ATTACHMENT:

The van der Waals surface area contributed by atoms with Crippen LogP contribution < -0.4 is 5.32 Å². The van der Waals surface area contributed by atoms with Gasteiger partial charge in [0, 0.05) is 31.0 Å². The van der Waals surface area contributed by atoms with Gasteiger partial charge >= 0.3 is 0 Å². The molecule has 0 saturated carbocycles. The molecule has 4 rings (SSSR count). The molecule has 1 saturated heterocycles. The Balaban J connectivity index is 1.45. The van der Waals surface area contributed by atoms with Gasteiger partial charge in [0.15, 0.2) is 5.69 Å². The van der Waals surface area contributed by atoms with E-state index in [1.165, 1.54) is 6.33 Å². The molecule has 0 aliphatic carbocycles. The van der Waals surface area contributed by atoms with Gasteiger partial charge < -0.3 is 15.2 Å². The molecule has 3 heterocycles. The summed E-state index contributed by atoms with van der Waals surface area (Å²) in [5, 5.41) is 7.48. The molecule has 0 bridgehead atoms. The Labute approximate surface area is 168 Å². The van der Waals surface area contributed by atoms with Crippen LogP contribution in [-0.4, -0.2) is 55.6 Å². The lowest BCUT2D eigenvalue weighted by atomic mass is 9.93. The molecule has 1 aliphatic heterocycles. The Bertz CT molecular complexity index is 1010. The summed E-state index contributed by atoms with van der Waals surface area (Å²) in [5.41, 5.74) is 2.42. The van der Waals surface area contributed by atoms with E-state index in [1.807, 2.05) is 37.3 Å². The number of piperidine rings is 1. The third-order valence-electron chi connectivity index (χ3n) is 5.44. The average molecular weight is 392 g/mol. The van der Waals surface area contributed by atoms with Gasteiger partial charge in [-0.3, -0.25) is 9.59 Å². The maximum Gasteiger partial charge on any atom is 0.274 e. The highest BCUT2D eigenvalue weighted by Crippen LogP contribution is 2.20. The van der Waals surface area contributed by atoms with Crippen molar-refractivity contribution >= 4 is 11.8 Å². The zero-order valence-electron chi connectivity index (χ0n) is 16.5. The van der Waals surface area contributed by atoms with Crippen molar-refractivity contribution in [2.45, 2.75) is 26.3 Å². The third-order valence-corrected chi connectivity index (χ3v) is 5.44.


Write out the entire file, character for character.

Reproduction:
The van der Waals surface area contributed by atoms with Crippen LogP contribution < -0.4 is 5.32 Å². The van der Waals surface area contributed by atoms with Gasteiger partial charge in [0, 0.05) is 31.0 Å². The van der Waals surface area contributed by atoms with Gasteiger partial charge >= 0.3 is 0 Å². The molecule has 0 saturated carbocycles. The molecule has 4 rings (SSSR count). The molecule has 1 saturated heterocycles. The Balaban J connectivity index is 1.45. The van der Waals surface area contributed by atoms with Gasteiger partial charge in [0.15, 0.2) is 5.69 Å². The van der Waals surface area contributed by atoms with E-state index in [1.165, 1.54) is 6.33 Å². The molecule has 0 aliphatic carbocycles. The van der Waals surface area contributed by atoms with Gasteiger partial charge < -0.3 is 15.2 Å². The molecule has 3 heterocycles. The summed E-state index contributed by atoms with van der Waals surface area (Å²) in [5, 5.41) is 7.48. The molecule has 0 bridgehead atoms. The Labute approximate surface area is 168 Å². The van der Waals surface area contributed by atoms with Crippen LogP contribution in [-0.4, -0.2) is 55.6 Å². The lowest BCUT2D eigenvalue weighted by atomic mass is 9.93. The molecule has 1 aliphatic heterocycles. The Bertz CT molecular complexity index is 1010. The summed E-state index contributed by atoms with van der Waals surface area (Å²) in [5.41, 5.74) is 2.42. The van der Waals surface area contributed by atoms with E-state index in [1.807, 2.05) is 37.3 Å². The number of piperidine rings is 1. The third-order valence-electron chi connectivity index (χ3n) is 5.44. The average molecular weight is 392 g/mol. The van der Waals surface area contributed by atoms with Gasteiger partial charge in [-0.3, -0.25) is 9.59 Å². The maximum Gasteiger partial charge on any atom is 0.274 e. The highest BCUT2D eigenvalue weighted by Crippen LogP contribution is 2.20. The van der Waals surface area contributed by atoms with Crippen molar-refractivity contribution >= 4 is 11.8 Å². The zero-order valence-electron chi connectivity index (χ0n) is 16.5. The van der Waals surface area contributed by atoms with Crippen molar-refractivity contribution in [2.45, 2.75) is 26.3 Å². The third-order valence-corrected chi connectivity index (χ3v) is 5.44.